Blogtober Post #2 - Moving to the Cloud

It seems to me that members are very interested in learning about the cloud – hybrid, on-premises, public, private – the options go on. What’s exciting is that members are now deploying their cloud strategy and carefully moving to a new compute platform. If you’re not that far along, there’s no need to be concerned. Making this move is something businesses need to evaluate on an individual basis. Here are some thoughts to consider as you move to the cloud.

For this blog, I am defining the cloud as utilizing someone’s else compute. I’ll assume we’ve all deployed on-premises cloud with your own equipment utilizing VMware, regardless of whether that’s in your data center or colocation services.

First, you should evaluate your current situation. Start with equipment. If your equipment is aging or you need more capacity, this will speed up your move to the cloud.

Next, look at the software versions you currently have. Being behind in software may be a double-edged sword. On one hand, you’re ready for an upgrade and can get that by migrating to the cloud. On the other, you may be forced to upgrade to ease migration to the cloud. Whether your software is behind or up-to-date, the provider you chose will determine which is better.

Understanding your workloads is important. If you have seasonal requirements, the elasticity of the cloud can be appealing. If workloads are steady, choosing a cloud provider that allows for long term and lower cost contracts will be something to consider.

Taking inventory of the software you run may be the most important thing. Legacy software may be difficult to migrate to the cloud. If you work in an environment with programmers, I’m willing to bet you have software running in production that you’re not aware of. This is something you’ll find quickly as you move to the cloud. Trust me; that’s not the way you want to find out.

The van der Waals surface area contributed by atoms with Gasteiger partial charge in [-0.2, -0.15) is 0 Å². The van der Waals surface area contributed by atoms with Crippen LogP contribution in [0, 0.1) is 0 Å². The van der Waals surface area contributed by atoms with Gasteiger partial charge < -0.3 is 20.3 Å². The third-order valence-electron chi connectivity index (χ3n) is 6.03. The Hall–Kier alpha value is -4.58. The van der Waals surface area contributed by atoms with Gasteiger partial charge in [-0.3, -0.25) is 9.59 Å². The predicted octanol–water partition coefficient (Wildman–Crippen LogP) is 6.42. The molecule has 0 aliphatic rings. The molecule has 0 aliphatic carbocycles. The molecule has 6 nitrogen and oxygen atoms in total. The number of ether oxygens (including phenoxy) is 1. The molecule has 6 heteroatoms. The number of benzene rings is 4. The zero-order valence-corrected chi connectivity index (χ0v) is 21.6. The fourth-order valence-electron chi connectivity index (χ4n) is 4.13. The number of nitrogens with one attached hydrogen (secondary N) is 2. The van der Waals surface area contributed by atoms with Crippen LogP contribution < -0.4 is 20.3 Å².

Evaluating your cloud partner should take time, and you should be thorough. There are many providers out there. You can find them in your town or across the globe. I’ve always liked the option to visit the data center where my data is located, so I‘ve opted for one that is a day’s drive or less away. Visiting is good for clients, auditors, and due diligence.

Just like most things, what is right for your neighbor may not be right for you. When looking at your cloud provider, look beyond the compute. Evaluate the other offerings they provide that you may want to take advantage of, be that extra services or just expertise. Expanding your compute and access to certified engineers can be a benefit. Access to those engineers can also be elastic, just like the compute. That’s another advantage of picking the right cloud provider.

Of course, having these options, whether you use them or not, comes at a price. If you have the engineering expertise in-house, pricing and location will likely be the deciding factor for a cloud provider.

These are just some of the things you should consider. Everyone’s environment is a bit different. When looking at a cloud partner, I’d start with the vCAN (vCloud Air Network) or the recently announced VMware Cloud Verified partners. They can help you navigate your move to the cloud.

Brad Tompkins

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